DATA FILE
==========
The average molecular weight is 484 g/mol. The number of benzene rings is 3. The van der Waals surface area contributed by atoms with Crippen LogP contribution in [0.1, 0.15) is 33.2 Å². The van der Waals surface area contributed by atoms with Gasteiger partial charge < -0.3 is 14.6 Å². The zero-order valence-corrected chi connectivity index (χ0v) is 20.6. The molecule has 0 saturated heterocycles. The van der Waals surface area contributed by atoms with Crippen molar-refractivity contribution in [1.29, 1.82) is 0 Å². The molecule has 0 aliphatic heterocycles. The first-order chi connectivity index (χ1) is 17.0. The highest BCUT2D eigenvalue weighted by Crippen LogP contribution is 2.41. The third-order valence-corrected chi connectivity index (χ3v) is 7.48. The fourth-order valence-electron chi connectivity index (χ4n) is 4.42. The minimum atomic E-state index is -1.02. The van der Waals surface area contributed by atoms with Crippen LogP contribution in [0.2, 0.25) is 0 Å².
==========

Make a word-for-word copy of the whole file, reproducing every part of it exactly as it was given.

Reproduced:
The average molecular weight is 484 g/mol. The number of benzene rings is 3. The van der Waals surface area contributed by atoms with Crippen LogP contribution in [0.1, 0.15) is 33.2 Å². The van der Waals surface area contributed by atoms with Gasteiger partial charge < -0.3 is 14.6 Å². The zero-order valence-corrected chi connectivity index (χ0v) is 20.6. The molecule has 0 saturated heterocycles. The van der Waals surface area contributed by atoms with Crippen molar-refractivity contribution in [1.29, 1.82) is 0 Å². The molecule has 0 aliphatic heterocycles. The first-order chi connectivity index (χ1) is 17.0. The highest BCUT2D eigenvalue weighted by Crippen LogP contribution is 2.41. The third-order valence-corrected chi connectivity index (χ3v) is 7.48. The fourth-order valence-electron chi connectivity index (χ4n) is 4.42. The minimum atomic E-state index is -1.02. The van der Waals surface area contributed by atoms with Crippen LogP contribution in [0.2, 0.25) is 0 Å².